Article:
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7 Mar 2008 : Column 2841W—continued

Security: Licensed Premises

Mr. Ellwood: To ask the Secretary of State for the Home Department what licensing conditions apply to door staff working after midnight at licensed premises. [191902]

Mr. Coaker [holding answer 6 March 2008]: Under the Private Security Industry Act 2001 an individual who carries out manned guarding activities, such as guarding premises or property, in relation to licensed premises, requires a door supervisor’s licence from the Security Industry Authority. Further, where the activities in question are undertaken in relation to licensed premises as defined in the Act and under certain conditions, the requirements are that the activity takes place at or in relation to times when the premises are open to the public, and alcohol is being supplied for consumption on the premises or regulated entertainment is being provided. The requirement for a door supervisor’s licence is not affected by the time of day when the activity takes place. It applies whether the individual is employed on contract or “in-house”.


James Brokenshire: To ask the Secretary of State for the Home Department how many arrests there were for shoplifting in each of the last three years; and what proportion of those arrested tested positive for illicit drugs. [191382]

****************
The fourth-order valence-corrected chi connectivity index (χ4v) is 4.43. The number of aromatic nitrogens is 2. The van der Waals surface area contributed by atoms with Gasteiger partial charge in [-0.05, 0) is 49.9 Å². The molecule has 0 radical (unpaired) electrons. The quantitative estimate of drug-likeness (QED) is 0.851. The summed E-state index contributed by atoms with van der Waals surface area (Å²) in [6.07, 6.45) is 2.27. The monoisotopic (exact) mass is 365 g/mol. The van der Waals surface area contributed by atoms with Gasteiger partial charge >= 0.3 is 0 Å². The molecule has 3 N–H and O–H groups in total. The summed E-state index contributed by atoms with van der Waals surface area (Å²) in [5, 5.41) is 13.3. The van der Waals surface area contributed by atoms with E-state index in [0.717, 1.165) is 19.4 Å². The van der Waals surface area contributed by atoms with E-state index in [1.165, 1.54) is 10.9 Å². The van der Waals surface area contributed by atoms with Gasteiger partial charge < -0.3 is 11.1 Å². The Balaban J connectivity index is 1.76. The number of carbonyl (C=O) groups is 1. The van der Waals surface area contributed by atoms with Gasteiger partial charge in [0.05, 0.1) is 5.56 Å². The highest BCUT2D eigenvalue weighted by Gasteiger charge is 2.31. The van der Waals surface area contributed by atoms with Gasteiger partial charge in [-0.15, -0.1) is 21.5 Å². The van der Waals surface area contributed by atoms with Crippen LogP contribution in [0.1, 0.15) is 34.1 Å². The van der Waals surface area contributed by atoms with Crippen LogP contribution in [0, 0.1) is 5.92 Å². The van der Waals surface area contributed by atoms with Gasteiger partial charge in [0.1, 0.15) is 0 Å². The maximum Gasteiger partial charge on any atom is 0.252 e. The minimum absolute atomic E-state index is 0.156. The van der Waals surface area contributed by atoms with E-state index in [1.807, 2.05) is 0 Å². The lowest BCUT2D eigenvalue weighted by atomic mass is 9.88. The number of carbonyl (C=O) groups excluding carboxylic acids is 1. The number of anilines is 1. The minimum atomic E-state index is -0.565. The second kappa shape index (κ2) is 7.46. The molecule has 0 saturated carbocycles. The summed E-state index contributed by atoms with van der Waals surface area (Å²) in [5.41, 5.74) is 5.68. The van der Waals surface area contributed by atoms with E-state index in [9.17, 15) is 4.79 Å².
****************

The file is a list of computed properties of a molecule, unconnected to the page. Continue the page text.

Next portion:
Mr. Coaker: Data on arrests collected by the Ministry of Justice provide information on persons arrested for recorded crime (notifiable offences), aggregated by main offence group, i.e. violence against the person, sexual offences, robbery, burglary, etc. More detailed data about specific offences such as shoplifting do not form part of this collection. In the light of that, the data are not available in the requested format.

Since 2003, drug testing of offenders for specified class A drugs (heroin, cocaine/crack cocaine) in some police custody suites has operated as part of the Drug Interventions Programme (DIP). Under DIP, offenders who are arrested/charged with a trigger offence (including ‘theft’ offences, which also includes shoplifting offences) in DIP intensive areas (those areas with high levels of drug-related crime) are required to undergo a drug test.

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The proportion of individuals who tested positive for heroin and/or crack cocaine following arrest/charge for ‘theft’ offences (including shoplifting) as part of the DIP programme in the last three years for which we have data are shown as follows:








It should be noted that the reduction in the positive test rate reflects the introduction of the power to test on arrest rather than just at the charge stage. Data is not available for all illicit drugs as DIP only tests for specified CLASS A drugs (heroin, cocaine/crack cocaine) and that only some custody suites have drug testing.